its a mess that u need to go to xeons/threadripper to get enough lanes as u can wish.

I have no complaints using Arch Linux for my router and NAS boxes. No unnecessary firewalld/NetworkManager layers on top of netfilter/iproute2. My ConnectX-4/5/6’s work fine, SR-IOV too

Not part of the issues I’m having with my CentOS router, but I ordered a Mikrotik CSS326-24G-2S+RM to replace an aging D-Link DGS-1210-28, into which my access points and wired data-consumption devices are connected. MikroTick has a switch/router device that has four qsfp28 ports that can be used as-is, or broken down to as many as sixteen sfp28 interfaces. I suspect that going with a device like that would give me better performance than what I’m trying to do with CentOS/Oracle Linux.

+1 for vyOS, they do a phenomenal job! Also I advise against the BSDs for that kinds of speeds. Even when bridging, Linux bridges burn less cpu cycles and are faster. Also the firewall(s) in BSD are now (much) slower (in some circumstances) than netfilter in recent Linux kernels. Linux just has much more time and money invested.

My RHEL9 ARM based router (Mochabin) works great btw. I’ve switched from NetworkManager to systemd-networkd and could not be happier. It’s great. I need it of v6 PD and it’s just much easier to handle. It can even create WireGuard tunnels, enable masquerading for certain interfaces and act as a DHCP server for both v4 and v6. And for the firewalling I used nftables directly. It’s much easier to read than plain IPtables. It really doesn’t take much work to get into.

I also don’t want to advise against Rocky Linux but the project (or it’s leadership) has done some really crappy marketing and payed for advertisements on Google for Alma Linux searches. That’s just bad. They also declined interviews and coverage on some Linux podcast… The alma Linux team on the other hand was very active in promoting and explaining their organization. They also kick out releases faster. :wink: Oh and yes they even had some nice words to say about Rocky even though they didn’t have to. Don’t know why they have such a big mind share…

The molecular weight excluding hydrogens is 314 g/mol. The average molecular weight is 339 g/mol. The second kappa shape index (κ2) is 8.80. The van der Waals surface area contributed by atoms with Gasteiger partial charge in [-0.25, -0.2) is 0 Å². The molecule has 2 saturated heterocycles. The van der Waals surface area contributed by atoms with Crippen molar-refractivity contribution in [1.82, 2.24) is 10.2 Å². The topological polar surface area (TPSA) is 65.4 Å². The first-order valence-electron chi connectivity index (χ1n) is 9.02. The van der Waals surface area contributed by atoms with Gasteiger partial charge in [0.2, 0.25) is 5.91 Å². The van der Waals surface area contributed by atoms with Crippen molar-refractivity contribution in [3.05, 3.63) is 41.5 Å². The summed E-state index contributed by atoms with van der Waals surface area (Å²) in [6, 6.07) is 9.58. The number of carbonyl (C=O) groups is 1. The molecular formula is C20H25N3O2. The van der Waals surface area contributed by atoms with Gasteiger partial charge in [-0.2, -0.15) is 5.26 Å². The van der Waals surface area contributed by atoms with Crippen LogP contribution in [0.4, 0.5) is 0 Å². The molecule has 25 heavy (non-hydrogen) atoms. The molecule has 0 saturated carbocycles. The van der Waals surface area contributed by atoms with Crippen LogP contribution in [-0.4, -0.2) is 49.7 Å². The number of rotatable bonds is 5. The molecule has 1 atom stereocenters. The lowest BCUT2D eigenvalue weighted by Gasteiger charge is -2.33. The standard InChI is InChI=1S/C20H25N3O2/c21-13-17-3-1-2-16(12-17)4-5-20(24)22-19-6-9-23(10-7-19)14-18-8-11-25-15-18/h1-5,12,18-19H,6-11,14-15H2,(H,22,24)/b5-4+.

Do you have any actual numbers backing up your claims? Last time (years ago) I looked netfilter was very slow and nftables peformed even worse. I’m a bit curious about your claims in general as netfilter is more or less deprecated everywhere infavour of nftables.

Benchmarking nftables | Red Hat Developer (old)

Looking at this I’d say that at least FreeBSD appears to perform pretty good.

Off-topic rant

Wow, that feels like such a poor decision from user perspective. I understand why as a business RHEL would deprecate it altogether, since they don’t want to support something old, but I find that ridiculous (they could just not support it and tell people to use NM instead of ifcfg files).

I’m certainly glad I was forced to switch over to using ip scripts for initializing the system. ip is present in all linux system, so basically universal (unlike NM). I say forced, because I was lacking /etc/network/interfaces ala Debian or Alpine, netplan ala Ubuntu, nor did I have access to /etc/sysconfig/network-scripts like RHEL systems. And I sure as heck did not want to use NM or ConnMan for a static IP configuration that (almost) never changes.

So ip it was. Was hard to get over to bridging and made use of the deprecated brctl for a while, but eventually switched over to ip as well. Man, I’m not looking forward to work with RHEL 9, but at least I’m somewhat used to nmcli from Fedora (when I actually had a use for it, since I had to switch between wifi connections, wired connections to different subnets with different profiles and connect to a vpn).

I find NM completely useless for servers, which are basically set and forget, never touch it again or you’ll break it kinda deal. For laptops, a connection manager is useful (although I still use ip, combined with dhcpcd and wpa_supplicant now).

@charlesshoults if you aren’t used to network manager, I’m not saying a switch to FreeBSD would be a similar learning curve, because (unless you are using pfSense or OPNsense, which are pretty intuitive) you have to learn a lot more than just how to make the network connections, but I still see it as a better option for (high-speed) routers. Just my $0.02.

I’m unfortunately unable to find my source again. It was a test with some dpdk based packet generator, though.